The IAPP will soon have another entry into its Certified Information Privacy Professional portfolio: the CIPP/A, or Asian designation, with particular focus on Hong Kong, Singapore and India.
The announcement is a long time coming, a natural forward movement for IAPP certifications, said IAPP Certification Director Doug Forman. “We’ve had by far more requests for an Asian certification than any other,” he said. Coupled with the maturing data privacy laws in the region, a new director for IAPP Asia-Pacific, Rona Morgan, increasingly packed KnowledgeNet meetings and the booming privacy interest from the multinational companies with APAC offices, the move just made sense.
The new certification process began with a beta test. As of late November, 100 test-takers will have sat for the exam. The turnout is “really encouraging,” an indication that the interest in the designation wasn’t just hype, Forman said. And the interest isn’t just relegated to those in the U.S.
“There’s a lot of people from the [Asia Pacific] region taking the exam,” he said. “The interest for this is not just Westerners working for multinationals, but it’s really the people on the ground.”
After the international group of test takers complete the beta round, the exam enters its next stage of development.
“We will analyze the tests, find out which test questions performed the best, and choose those to comprise the operational exam.” With the help of a psychometrician, the certification team will debut the final version for universal use, “and that will come out right at the beginning of 2017,” he added.
Even though the beta test is ultimately used to help determine the content of the final product, those who pass in November will still receive their CIPP/A, Forman said.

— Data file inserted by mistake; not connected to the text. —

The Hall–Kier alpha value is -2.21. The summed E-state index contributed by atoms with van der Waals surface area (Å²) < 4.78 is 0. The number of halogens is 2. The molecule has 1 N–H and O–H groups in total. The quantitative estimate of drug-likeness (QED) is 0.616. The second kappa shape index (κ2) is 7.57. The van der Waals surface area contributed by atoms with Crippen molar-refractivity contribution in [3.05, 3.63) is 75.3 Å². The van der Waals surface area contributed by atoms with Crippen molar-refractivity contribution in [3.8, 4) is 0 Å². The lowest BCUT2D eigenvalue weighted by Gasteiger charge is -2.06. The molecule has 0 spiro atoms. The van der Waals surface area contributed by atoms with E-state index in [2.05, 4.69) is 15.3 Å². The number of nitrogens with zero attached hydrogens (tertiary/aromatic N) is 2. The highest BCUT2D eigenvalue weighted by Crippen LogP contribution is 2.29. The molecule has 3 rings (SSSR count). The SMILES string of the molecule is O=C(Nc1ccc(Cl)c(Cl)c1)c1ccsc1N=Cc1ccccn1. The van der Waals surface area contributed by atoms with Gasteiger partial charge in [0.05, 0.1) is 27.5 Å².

“The people who do well on the exam as determined by the psychometrician and our advisory board will be certified. We’re hoping to start the year with a fresh crop of inaugural CIPP/As.”
Forman added that while there currently are no training materials developed in tandem with the test, there will be a body of knowledge, exam blueprint, and suggested resources lists for those prepping to take the exam.
“We imagine there will be trainers in the region who will pick up the training mantel,” he said. All resources, and the test itself, will be in English.
However, “it’s important to note that we see this as an evolving credential,” Forman said. “We want to involve other jurisdictions and countries as soon as we feel we have an audience on the ground.”
In the meantime, IAPP Director of International Relations Tory Bell emphasized the journey the organization took in developing the CIPP/A was long, and that the hard work the near-final product entailed deserved a moment of celebration before delving into developing its next iteration.
“Over the past few years, the IAPP has been slowly building our community in Asia, and what we have been hearing consistently is a real need for a certification for Asia-based privacy pros, or even those pros who work frequently with Asia markets based outside the region,” Bell said. “It is a challenge because the market doesn't have the same cohesive legislation as the EU, U.S. or Canada, so we had to take a unique approach with this one."
The final result has pleased people across the board.
"Our members, volunteers and experts in Asia are so dedicated and enthusiastic about having a certification," she continued. "I think it really helps us reach folks who may feel they've been on their own in the field for quite some time."
Morgan, IAPP Asia's managing director, agreed. "While, in recent years, the focus has been on U.S. and EU regulations, many jurisdictions in Asia are catching up, and the data protection or privacy world is progressing very quickly indeed," she said. "I am delighted that IAPP is now able to offer an Asia-specific professional certification to serve the needs of both budding and seasoned privacy professionals in Asia."
While registration for the beta test is closed, Forman added that information about wide CIPP/A enrollment will be available on the IAPP website in the near future.
Photo courtesy of Courtney Gabrielson.
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